Continuing the trend of implementing AI wherever possible, we see SAP expanding its AI Core application with the generative AI hub (see image below). This hub gives developers direct access to a multitude of large language models such as Falcon-40b and Azure OpenAI, with more models such as Llama2 and Aleph Alpha (you might recognize this name as one of the companies in which SAP invested in the summer of this year) being added in 2024. Apart from the BTP-widespread implementation of AI co-pilot Joule, SAP’s further AI-related plans are to provide templates for prompt management, support for libraries and even proprietary tabular transformer-based models. Business AI based on foundation models will also continue to grow and become increasingly present across SAP’s business solutions. Overall, it seems to us that what SAP rather lacked in terms of commitment to AI and machine learning in the past years, it is doubling down on in 2023... even if it sometimes comes at the expense of existing (in some cases long-awaited and now postponed) roadmap items.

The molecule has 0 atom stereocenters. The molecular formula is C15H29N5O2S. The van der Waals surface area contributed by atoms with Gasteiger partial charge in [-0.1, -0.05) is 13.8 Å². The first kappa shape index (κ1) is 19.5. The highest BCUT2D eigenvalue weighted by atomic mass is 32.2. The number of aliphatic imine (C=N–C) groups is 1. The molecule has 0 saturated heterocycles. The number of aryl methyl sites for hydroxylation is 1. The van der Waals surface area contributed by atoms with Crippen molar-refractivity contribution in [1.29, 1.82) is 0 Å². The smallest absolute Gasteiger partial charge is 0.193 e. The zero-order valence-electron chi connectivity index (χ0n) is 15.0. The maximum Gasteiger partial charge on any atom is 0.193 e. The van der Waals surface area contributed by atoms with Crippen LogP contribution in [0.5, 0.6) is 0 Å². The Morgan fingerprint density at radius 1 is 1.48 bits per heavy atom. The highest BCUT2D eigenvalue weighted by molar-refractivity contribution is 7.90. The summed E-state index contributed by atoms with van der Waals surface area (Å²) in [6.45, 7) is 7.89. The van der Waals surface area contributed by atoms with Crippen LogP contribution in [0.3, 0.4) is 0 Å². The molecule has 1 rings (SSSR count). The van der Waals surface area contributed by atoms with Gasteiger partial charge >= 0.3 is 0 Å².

SAP BO 4.2 will reach its end-of-priority support by the end of next year, so many customers will have to move to version 4.3 before then. If we look ahead, we see SAP’s new BusinessObjects 2025 release coming up in the fourth quarter of 2024, with annual support packages following that release. In practice, this means that BO users that stay current with the latest version will enjoy mainstream support from Walldorf up to 2030. Note that by saying ‘BO users’, SAP includes Web Intelligence (WeBi), single source .unx universes, Analysis for Microsoft Office (AfO), Lumira Designer, Crystal Reports and the BusinessObjects BI platform. Solaris and AIX will no longer be supported after SAP BO 4.3.
Finally, along with these BO updates, SAP is also planning to launch SAP Data Services 2025 and SAP Information Steward 2025 as successors to their respective 4.3-versions, in Q4 of 2024. Both solutions will be available either in the Cloud or on-premise. You can find more details on this announcement here.
This blog about the highlights of SAP TechEd 2023 was written by our experts Rogier Schipper and Lars van der Goes.